Dr. María del Carmen Salazar is an Assistant Professor at the University of Denver Morgridge College of Education in the areas of Curriculum and Instruction, and Teacher Education. Her doctorate is in bilingual and multicultural foundations of education. Dr. Salazar's research and scholarship center on high-quality teacher preparation through rigorous research and promising practices in teacher recruitment, preparation, and induction in urban schools. Her research and teaching fields include teacher education, linguistically diverse education, culturally responsive teaching, and college readiness for English Language Learners. Dr. Salazar has authored numerous U.S. and international academic journal articles and book chapters, and given over 100 scholarly presentations on her research areas. In addition, she is the lead author of a widely circulated policy document titled, The State of Latinos 2008: Defining an agenda for the future. This document was presented to members of the U.S. Congress in Washington D.C. and distributed to all members of the U.S. Congress. Dr. Salazar served for three years on the Colorado Quality Teachers Commission to design a teacher identifier system for the state of Colorado. She has also served for four years on the Interstate New Teacher Assessment and Support Consortium (INTASC) to revise model content standards for beginning teacher licensing, assessment, and development.
KEYNOTE — THE COMPLEXITY OF TEACHING
2011 National Teacher of the Year, Michelle Shearer is a tenth through twelfth grade Advanced Placement Chemistry teacher at Urbana High School in the Frederick County (Maryland) Public Schools system, where she has taught since 2006 and previously at this school from 1997 to 2002. From 2002-2006 she was a ninth through twelfth grade teacher of science and mathematics at the Maryland School for the Deaf in Frederick, Maryland. Her first teaching experience was as a sixth grade general science teacher at New Market Middle School, also in Frederick County, during the second semester of the 1996-1997 school year. As the 61st National Teacher of the Year, she began a year as a full-time national and international spokesperson for education on June 1, 2011. She is an advocate for STEM education for all K-12 students and successfully reaches those who have been traditionally underrepresented in scientific fields, including students with special needs, students of all ethnic backgrounds, and young women. Shearer was born and raised in Wilmington, Delaware, graduating from Brandywine High School in 1991. She holds a bachelor's degree in chemistry from Princeton University and a master's degree in deaf education from McDaniel College in Westminster, Maryland. She is also certified in special education. She is married to George Shearer, an Advanced Placement and International Baccalaureate physics teacher at Urbana High School, and they have one child, age five.
KEYNOTE — PREPARING TEACHERS WHO ARE CLASSROOM-READY AND PRINCIPALS WHO ARE LEADER-READY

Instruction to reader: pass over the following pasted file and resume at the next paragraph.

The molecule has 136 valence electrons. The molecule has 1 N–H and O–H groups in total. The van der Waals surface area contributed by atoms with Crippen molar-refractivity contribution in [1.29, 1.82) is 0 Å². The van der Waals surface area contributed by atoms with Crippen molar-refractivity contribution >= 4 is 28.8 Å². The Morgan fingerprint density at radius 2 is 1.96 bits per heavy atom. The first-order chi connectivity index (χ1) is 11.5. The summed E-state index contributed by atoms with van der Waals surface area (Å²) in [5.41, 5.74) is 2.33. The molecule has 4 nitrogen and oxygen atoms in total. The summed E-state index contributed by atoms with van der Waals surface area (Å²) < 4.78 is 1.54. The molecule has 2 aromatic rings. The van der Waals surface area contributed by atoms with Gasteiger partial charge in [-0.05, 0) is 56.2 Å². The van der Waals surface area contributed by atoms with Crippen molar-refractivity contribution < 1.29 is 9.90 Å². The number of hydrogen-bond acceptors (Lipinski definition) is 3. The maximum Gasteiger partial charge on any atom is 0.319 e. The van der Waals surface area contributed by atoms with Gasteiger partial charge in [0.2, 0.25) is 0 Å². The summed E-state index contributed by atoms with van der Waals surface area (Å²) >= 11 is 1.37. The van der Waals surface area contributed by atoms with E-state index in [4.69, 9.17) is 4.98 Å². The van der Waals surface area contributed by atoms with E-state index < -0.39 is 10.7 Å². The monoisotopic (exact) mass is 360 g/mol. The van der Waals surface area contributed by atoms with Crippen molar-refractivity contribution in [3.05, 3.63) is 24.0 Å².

Tom Luna was sworn into a second term as Idaho Superintendent of Public Instruction on January 7, 2011. Since first taking office, Tom has worked diligently to raise student achievement by creating a customer-driven public education system that meets the needs of all students and ensures that every student will graduate from high school prepared to live, work and succeed in the 21st century.
KEYNOTE — TRANSFORMING EDUCATOR PREPARATION
Linda Darling-Hammond is Charles E. Ducommun Professor of Education at Stanford University where she has launched the Stanford Center for Opportunity Policy in Education and the School Redesign Network and served as faculty sponsor for the Stanford Teacher Education Program. She is a former president of the American Educational Research Association and member of the National Academy of Education. Her research, teaching, and policy work focus on issues of school restructuring, teacher quality and educational equity. From 1994-2001, she served as executive director of the National Commission on Teaching and America's Future, a blue-ribbon panel whose 1996 report, What Matters Most: Teaching for America's Future, led to sweeping policy changes affecting teaching and teacher education. In 2006, this report was named one of the most influential affecting U.S. education and Darling-Hammond was named one of the nation's ten most influential people affecting educational policy over the last decade. She recently served as the leader of President Barack Obama's education policy transition team.
PANEL — CONVERSATION: TRANSFORMING EDUCATOR PREPARATION
Jim Cibulka is President of the National Council for Accreditation of Teacher Education (NCATE) in Washington, D.C. Since the beginning of his presidency in 2008, Cibulka has led a redesign of NCATE accreditation to ensure that it serves as a lever for change and reform in educator preparation to better meet urgent national P-12 needs. Under his leadership, NCATE's redesign focuses on moving educator preparation to excellence through continuous improvement and research-based transformation.
Cibulka also serves as president of the new unified accrediting body, the Council for the Accreditation of Educator Preparation (CAEP), which is scheduled to become fully operational in 2013.